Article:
Applicants for undergraduate journalism degrees have risen by 1.4pc this year, after a fall of almost 20pc in 2012.
The number of applications from aspiring journalists for courses starting this autumn rose slightly to 14,820, according to the Universities and Colleges Admissions Service.
It follows a 19.4pc drop in the number of applicants for full-time undergraduate journalism courses last year from the 2011 high of 18,129 to 14,609.
The fall was thought to be partly down to the rise in tuition fees to a maximum of £9,000 having previously been capped at £3,000.
UCAS has reported a rise of 3.5pc overall for applications in all subjects before its 15 January deadline, after reporting a 7.4pc decline in applicants a year ago.
Chief executive Mary Curnock Cook said: “This is an encouraging report, with no double-dip for applications and continuing improvements for disadvantaged groups. Young people from disadvantaged backgrounds are 80pc more likely to apply than a decade ago.”
Joanne Butcher, chief executive at the National Council for the Training of Journalists, said: “While overall applications to undergraduate journalism courses may be below the average, NCTJ-accredited courses I have visited recently are reporting high numbers of applications and appear to be bucking this trend.
“When I spoke at the Society of Editors’ Conference last year I highlighted the scandal of young people completing expensive courses that do not provide them with the qualifications sought by employers or equip them with the skills required to work in journalism.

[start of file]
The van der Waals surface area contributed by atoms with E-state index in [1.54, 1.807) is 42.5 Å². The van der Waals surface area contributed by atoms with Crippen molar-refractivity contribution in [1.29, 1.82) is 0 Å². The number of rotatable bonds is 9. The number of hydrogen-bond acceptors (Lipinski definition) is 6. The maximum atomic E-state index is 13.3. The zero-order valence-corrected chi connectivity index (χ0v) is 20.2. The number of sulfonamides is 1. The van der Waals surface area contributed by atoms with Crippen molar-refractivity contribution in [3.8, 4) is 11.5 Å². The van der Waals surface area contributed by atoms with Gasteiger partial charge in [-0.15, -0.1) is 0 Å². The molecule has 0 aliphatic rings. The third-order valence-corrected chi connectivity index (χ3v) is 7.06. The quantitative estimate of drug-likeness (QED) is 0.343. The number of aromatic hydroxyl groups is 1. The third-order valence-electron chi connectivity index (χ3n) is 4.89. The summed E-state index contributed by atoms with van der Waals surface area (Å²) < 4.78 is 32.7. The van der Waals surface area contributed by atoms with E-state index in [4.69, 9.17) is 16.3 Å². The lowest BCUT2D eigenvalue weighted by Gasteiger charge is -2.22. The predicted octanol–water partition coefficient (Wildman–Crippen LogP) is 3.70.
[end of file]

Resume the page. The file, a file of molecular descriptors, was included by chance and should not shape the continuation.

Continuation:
“With the rise in tuition fees, students are becoming more discerning and NCTJ-accreditation and qualifications are more important than ever.
“The NCTJ also continues to support alternative routes into journalism careers and young people have the option of studying fast-track and academic year courses at colleges and independent providers as well as the new foundation courses and apprenticeships which are being introduced this year.”
At the SoE conference last November, a survey into journalism training was published and showed editors believed there were too many courses for the number of jobs available.
The survey by the SoE showed more than three-quarters of those who responded said they thought an undergraduate degree was not essential to be a journalist.
At the time, Joanne said: “It is a disgrace to see so many young people completing expensive courses and passing bogus qualifications that just don’t provide them with the vocational skills they need to get jobs or qualifications that editors have any faith in. We owe it to them to expose this scandal.”